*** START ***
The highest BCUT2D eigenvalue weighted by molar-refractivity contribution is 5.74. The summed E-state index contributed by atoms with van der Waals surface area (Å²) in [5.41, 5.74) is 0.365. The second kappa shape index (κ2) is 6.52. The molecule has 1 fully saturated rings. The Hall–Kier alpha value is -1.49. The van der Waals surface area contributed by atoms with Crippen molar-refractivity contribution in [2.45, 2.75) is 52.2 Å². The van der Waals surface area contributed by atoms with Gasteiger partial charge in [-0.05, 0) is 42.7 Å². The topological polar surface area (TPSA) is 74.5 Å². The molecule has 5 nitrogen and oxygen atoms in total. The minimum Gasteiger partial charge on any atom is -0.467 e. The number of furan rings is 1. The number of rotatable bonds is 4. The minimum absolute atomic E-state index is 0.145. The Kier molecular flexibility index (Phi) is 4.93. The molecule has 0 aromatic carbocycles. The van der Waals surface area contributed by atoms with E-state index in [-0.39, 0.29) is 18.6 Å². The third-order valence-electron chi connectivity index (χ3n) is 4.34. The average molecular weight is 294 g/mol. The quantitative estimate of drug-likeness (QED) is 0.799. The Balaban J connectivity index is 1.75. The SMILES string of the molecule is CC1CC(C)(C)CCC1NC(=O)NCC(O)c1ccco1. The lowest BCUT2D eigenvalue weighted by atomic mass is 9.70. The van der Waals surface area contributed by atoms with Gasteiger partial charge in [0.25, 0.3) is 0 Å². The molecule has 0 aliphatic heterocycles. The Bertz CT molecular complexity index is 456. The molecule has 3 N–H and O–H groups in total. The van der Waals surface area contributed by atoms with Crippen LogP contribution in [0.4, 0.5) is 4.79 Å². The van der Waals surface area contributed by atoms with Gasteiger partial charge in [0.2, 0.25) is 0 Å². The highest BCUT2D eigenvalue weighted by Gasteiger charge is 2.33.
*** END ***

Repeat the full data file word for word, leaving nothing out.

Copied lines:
The highest BCUT2D eigenvalue weighted by molar-refractivity contribution is 5.74. The summed E-state index contributed by atoms with van der Waals surface area (Å²) in [5.41, 5.74) is 0.365. The second kappa shape index (κ2) is 6.52. The molecule has 1 fully saturated rings. The Hall–Kier alpha value is -1.49. The van der Waals surface area contributed by atoms with Crippen molar-refractivity contribution in [2.45, 2.75) is 52.2 Å². The van der Waals surface area contributed by atoms with Gasteiger partial charge in [-0.05, 0) is 42.7 Å². The topological polar surface area (TPSA) is 74.5 Å². The molecule has 5 nitrogen and oxygen atoms in total. The minimum Gasteiger partial charge on any atom is -0.467 e. The number of furan rings is 1. The number of rotatable bonds is 4. The minimum absolute atomic E-state index is 0.145. The Kier molecular flexibility index (Phi) is 4.93. The molecule has 0 aromatic carbocycles. The van der Waals surface area contributed by atoms with E-state index in [-0.39, 0.29) is 18.6 Å². The third-order valence-electron chi connectivity index (χ3n) is 4.34. The average molecular weight is 294 g/mol. The quantitative estimate of drug-likeness (QED) is 0.799. The Balaban J connectivity index is 1.75. The SMILES string of the molecule is CC1CC(C)(C)CCC1NC(=O)NCC(O)c1ccco1. The lowest BCUT2D eigenvalue weighted by atomic mass is 9.70. The van der Waals surface area contributed by atoms with Gasteiger partial charge in [0.25, 0.3) is 0 Å². The molecule has 0 aliphatic heterocycles. The Bertz CT molecular complexity index is 456. The molecule has 3 N–H and O–H groups in total. The van der Waals surface area contributed by atoms with Crippen LogP contribution in [0.4, 0.5) is 4.79 Å². The van der Waals surface area contributed by atoms with Gasteiger partial charge in [0.2, 0.25) is 0 Å². The highest BCUT2D eigenvalue weighted by Gasteiger charge is 2.33.